What do the race ratings actually mean?
It is basically to show how far behind the race leader you were in a race. In brief, a rating of (for instance) 1.52 means that your time was the winner’s time multiplied by 1.52, i.e. that you were 52% slower than the winner.
So over the course of the year you can see if you improving by getting closer to the winning time. Or getting older and slower like me.
But it’s not quite so simple…
The winners of championship races or races like Ben Nevis are faster than the winners of some local races. So being 10% behind Rob Jebb at an English championship race is considerably better than being 10% behind the winner at something like Mytholmroyd for instance.
So we needed some way to evenly compare races, so you can compare your results at all races, however fast the winner was.
And the answer… I apply a factor to the winners time at every race, to make the winner at each race be equivalent to the winner at every other race. This means that your rating at each race should be directly comparable to every other race, whatever the quality of the winner.
[For those who want to know, I do this by comparing the rating of every CVFR runner in the race with their results over the previous dozen or so races, to determine how fast their time indicated the winner was.]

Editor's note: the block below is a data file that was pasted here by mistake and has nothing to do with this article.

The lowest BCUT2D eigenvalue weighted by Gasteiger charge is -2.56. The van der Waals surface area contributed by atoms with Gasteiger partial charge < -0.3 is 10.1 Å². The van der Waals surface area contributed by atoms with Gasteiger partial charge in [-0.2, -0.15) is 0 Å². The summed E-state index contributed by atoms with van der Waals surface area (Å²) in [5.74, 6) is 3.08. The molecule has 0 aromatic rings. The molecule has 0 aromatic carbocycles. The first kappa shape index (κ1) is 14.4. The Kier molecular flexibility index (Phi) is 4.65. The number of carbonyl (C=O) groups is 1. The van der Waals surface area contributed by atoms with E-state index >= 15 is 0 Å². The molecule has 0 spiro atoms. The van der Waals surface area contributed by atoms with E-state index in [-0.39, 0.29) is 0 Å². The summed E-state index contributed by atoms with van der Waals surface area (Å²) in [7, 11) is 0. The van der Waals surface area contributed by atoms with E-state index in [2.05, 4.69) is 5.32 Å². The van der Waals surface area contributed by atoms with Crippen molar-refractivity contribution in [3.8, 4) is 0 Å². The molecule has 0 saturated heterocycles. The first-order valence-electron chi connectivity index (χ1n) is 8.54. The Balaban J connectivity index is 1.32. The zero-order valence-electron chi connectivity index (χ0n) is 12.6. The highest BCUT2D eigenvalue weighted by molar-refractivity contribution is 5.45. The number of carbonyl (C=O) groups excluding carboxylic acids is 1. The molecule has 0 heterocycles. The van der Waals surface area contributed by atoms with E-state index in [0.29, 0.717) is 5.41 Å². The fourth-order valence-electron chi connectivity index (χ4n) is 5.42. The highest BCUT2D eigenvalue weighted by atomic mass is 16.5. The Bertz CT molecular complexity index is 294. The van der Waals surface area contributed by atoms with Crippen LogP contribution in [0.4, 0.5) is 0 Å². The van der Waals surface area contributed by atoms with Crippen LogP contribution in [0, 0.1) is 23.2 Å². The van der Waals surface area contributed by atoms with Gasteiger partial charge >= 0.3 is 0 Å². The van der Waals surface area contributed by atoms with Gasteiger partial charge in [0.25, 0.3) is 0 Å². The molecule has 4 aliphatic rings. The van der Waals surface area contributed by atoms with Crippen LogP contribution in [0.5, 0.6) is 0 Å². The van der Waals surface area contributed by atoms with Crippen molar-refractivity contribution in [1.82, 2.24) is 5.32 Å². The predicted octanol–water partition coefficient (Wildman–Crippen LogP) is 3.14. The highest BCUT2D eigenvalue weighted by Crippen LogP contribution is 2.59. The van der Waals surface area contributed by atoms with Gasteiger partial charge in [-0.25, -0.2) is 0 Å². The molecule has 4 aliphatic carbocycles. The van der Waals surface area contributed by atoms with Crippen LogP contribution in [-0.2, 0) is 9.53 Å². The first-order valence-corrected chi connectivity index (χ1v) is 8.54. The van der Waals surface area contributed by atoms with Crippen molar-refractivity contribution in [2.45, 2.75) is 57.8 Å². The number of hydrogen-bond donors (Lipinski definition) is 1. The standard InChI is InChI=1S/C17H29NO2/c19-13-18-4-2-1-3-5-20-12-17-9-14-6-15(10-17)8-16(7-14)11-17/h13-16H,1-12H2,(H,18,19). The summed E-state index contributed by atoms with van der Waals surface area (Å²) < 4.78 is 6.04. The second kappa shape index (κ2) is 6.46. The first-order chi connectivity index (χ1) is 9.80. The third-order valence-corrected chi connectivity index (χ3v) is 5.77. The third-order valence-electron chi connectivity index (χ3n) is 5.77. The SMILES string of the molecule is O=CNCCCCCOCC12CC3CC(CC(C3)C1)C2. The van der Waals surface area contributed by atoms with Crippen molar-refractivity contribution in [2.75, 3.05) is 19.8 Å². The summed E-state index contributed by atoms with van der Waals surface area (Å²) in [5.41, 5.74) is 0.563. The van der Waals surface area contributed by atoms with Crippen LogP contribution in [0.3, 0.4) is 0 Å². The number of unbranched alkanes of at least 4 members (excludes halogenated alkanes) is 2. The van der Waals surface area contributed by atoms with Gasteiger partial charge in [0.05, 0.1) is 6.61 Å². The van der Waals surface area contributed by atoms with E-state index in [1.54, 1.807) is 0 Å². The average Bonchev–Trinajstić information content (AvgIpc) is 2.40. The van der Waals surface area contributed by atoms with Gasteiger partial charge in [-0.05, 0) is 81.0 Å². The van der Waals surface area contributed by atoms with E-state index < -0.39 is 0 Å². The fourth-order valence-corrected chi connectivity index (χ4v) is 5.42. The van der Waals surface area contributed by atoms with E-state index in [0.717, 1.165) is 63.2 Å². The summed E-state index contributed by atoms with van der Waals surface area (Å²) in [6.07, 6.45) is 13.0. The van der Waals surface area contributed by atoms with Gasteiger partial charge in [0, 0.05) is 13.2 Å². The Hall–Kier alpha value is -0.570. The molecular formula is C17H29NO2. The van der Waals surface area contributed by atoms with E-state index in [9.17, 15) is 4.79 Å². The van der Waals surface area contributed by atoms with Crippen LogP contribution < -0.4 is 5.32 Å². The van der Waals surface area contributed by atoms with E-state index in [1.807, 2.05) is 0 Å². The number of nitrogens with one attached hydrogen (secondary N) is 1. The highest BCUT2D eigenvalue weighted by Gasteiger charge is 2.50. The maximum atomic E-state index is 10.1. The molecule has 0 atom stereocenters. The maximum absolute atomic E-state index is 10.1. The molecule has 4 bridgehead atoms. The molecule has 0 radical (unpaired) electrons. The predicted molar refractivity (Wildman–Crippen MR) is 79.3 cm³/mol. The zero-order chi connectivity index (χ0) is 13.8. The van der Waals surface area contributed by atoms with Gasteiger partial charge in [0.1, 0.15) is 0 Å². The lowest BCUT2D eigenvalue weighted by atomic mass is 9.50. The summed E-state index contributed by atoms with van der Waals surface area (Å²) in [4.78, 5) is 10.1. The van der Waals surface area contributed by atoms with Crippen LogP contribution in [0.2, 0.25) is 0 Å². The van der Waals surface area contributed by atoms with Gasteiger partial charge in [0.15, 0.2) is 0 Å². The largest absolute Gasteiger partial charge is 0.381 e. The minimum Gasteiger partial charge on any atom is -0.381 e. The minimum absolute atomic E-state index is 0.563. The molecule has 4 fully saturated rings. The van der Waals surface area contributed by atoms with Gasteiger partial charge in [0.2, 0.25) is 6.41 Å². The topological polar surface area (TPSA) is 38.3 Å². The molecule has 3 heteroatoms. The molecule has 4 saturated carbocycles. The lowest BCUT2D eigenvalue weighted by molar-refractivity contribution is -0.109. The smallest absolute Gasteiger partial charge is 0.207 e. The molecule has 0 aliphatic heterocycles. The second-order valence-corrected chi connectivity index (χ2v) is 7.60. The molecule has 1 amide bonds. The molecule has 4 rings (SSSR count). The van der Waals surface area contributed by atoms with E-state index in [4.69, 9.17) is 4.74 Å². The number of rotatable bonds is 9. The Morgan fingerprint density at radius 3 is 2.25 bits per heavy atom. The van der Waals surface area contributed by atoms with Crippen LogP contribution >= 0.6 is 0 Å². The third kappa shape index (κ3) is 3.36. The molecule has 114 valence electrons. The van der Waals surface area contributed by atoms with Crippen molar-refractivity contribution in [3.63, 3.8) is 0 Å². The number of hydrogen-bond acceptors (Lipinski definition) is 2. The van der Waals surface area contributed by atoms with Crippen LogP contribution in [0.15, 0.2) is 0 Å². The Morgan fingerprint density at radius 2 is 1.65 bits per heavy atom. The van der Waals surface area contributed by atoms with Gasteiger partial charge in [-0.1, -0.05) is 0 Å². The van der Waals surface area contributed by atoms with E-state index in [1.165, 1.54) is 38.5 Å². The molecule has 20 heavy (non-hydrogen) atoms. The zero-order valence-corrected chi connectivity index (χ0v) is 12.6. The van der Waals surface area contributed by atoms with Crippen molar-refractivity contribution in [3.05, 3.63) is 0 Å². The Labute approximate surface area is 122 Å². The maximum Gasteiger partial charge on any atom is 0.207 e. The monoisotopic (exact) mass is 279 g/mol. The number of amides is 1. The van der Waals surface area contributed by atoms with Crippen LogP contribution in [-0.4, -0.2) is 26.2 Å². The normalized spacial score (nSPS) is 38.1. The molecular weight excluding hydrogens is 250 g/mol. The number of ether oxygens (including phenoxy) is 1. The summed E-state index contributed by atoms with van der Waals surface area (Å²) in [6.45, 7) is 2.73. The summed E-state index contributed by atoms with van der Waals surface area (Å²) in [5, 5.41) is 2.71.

So In Summary…
Your rating is actually how far you would have been behind an imaginary race winner who is consistent from one race to the next. The lower the number, the faster you were
A rating of (for instance) 1.52 means that your time was this race winner’s time multiplied by 1.52, i.e. that you were 52% slower.
So you can directly compare this rating from one race to the next.
In the race results I show an “improvement” percentage. This shows how your result compared with your prevous results at races of that distance – a short or medium race result is compared against previous short or medium races, while a long race result is compared against previous long races.
E.g. an improvement of 2% in a short/medium race means that you were 2% faster than your previous results in short/medium races. And an improvement of -3% in a long race means that you were 3% slower than your previous results in long races.
[This comparison looks at races over the last 12 months or so, with more weighting being given to the more recent results.]
I also show if your result was the best rating I have recorded for you all year, or even the best that I have ever recorded for you!
The ratings are not perfect. If your fellow CVFR runners have all had poor races then it will make your result look good and your rating would show as better than it should. And vice versa – if other CFVR runners have run really well, it will make your rating look worse than perhaps it should.